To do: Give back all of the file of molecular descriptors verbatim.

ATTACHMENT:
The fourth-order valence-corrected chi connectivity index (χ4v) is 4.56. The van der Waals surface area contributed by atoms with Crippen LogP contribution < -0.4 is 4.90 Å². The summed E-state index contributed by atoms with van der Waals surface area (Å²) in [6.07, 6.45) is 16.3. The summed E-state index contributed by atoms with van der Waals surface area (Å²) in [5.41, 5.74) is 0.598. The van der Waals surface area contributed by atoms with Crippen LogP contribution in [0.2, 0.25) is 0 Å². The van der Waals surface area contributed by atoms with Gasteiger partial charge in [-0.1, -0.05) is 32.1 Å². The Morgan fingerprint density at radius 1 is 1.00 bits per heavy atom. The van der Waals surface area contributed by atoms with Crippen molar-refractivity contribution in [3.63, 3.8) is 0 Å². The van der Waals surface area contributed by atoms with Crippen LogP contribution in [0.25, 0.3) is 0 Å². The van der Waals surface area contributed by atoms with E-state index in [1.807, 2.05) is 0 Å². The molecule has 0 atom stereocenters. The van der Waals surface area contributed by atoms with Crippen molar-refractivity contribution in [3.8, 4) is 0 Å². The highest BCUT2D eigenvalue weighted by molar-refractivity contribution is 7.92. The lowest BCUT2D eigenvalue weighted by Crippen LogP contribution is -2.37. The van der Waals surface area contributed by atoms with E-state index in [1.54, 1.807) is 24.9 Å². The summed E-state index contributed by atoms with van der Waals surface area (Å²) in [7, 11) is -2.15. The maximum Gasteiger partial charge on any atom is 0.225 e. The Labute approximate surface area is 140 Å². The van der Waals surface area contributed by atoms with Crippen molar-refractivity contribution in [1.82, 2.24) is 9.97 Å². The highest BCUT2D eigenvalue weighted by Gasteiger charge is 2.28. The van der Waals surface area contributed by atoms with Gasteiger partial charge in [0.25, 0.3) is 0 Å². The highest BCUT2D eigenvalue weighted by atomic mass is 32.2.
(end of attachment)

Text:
The fourth-order valence-corrected chi connectivity index (χ4v) is 4.56. The van der Waals surface area contributed by atoms with Crippen LogP contribution < -0.4 is 4.90 Å². The summed E-state index contributed by atoms with van der Waals surface area (Å²) in [6.07, 6.45) is 16.3. The summed E-state index contributed by atoms with van der Waals surface area (Å²) in [5.41, 5.74) is 0.598. The van der Waals surface area contributed by atoms with Crippen LogP contribution in [0.2, 0.25) is 0 Å². The van der Waals surface area contributed by atoms with Gasteiger partial charge in [-0.1, -0.05) is 32.1 Å². The Morgan fingerprint density at radius 1 is 1.00 bits per heavy atom. The van der Waals surface area contributed by atoms with Crippen molar-refractivity contribution in [3.63, 3.8) is 0 Å². The van der Waals surface area contributed by atoms with Crippen LogP contribution in [0.25, 0.3) is 0 Å². The van der Waals surface area contributed by atoms with E-state index in [1.807, 2.05) is 0 Å². The molecule has 0 atom stereocenters. The van der Waals surface area contributed by atoms with Crippen molar-refractivity contribution in [3.8, 4) is 0 Å². The highest BCUT2D eigenvalue weighted by molar-refractivity contribution is 7.92. The lowest BCUT2D eigenvalue weighted by Crippen LogP contribution is -2.37. The van der Waals surface area contributed by atoms with E-state index in [1.54, 1.807) is 24.9 Å². The summed E-state index contributed by atoms with van der Waals surface area (Å²) in [7, 11) is -2.15. The maximum Gasteiger partial charge on any atom is 0.225 e. The Labute approximate surface area is 140 Å². The van der Waals surface area contributed by atoms with Crippen molar-refractivity contribution in [1.82, 2.24) is 9.97 Å². The highest BCUT2D eigenvalue weighted by Gasteiger charge is 2.28. The van der Waals surface area contributed by atoms with Gasteiger partial charge in [0.25, 0.3) is 0 Å². The highest BCUT2D eigenvalue weighted by atomic mass is 32.2.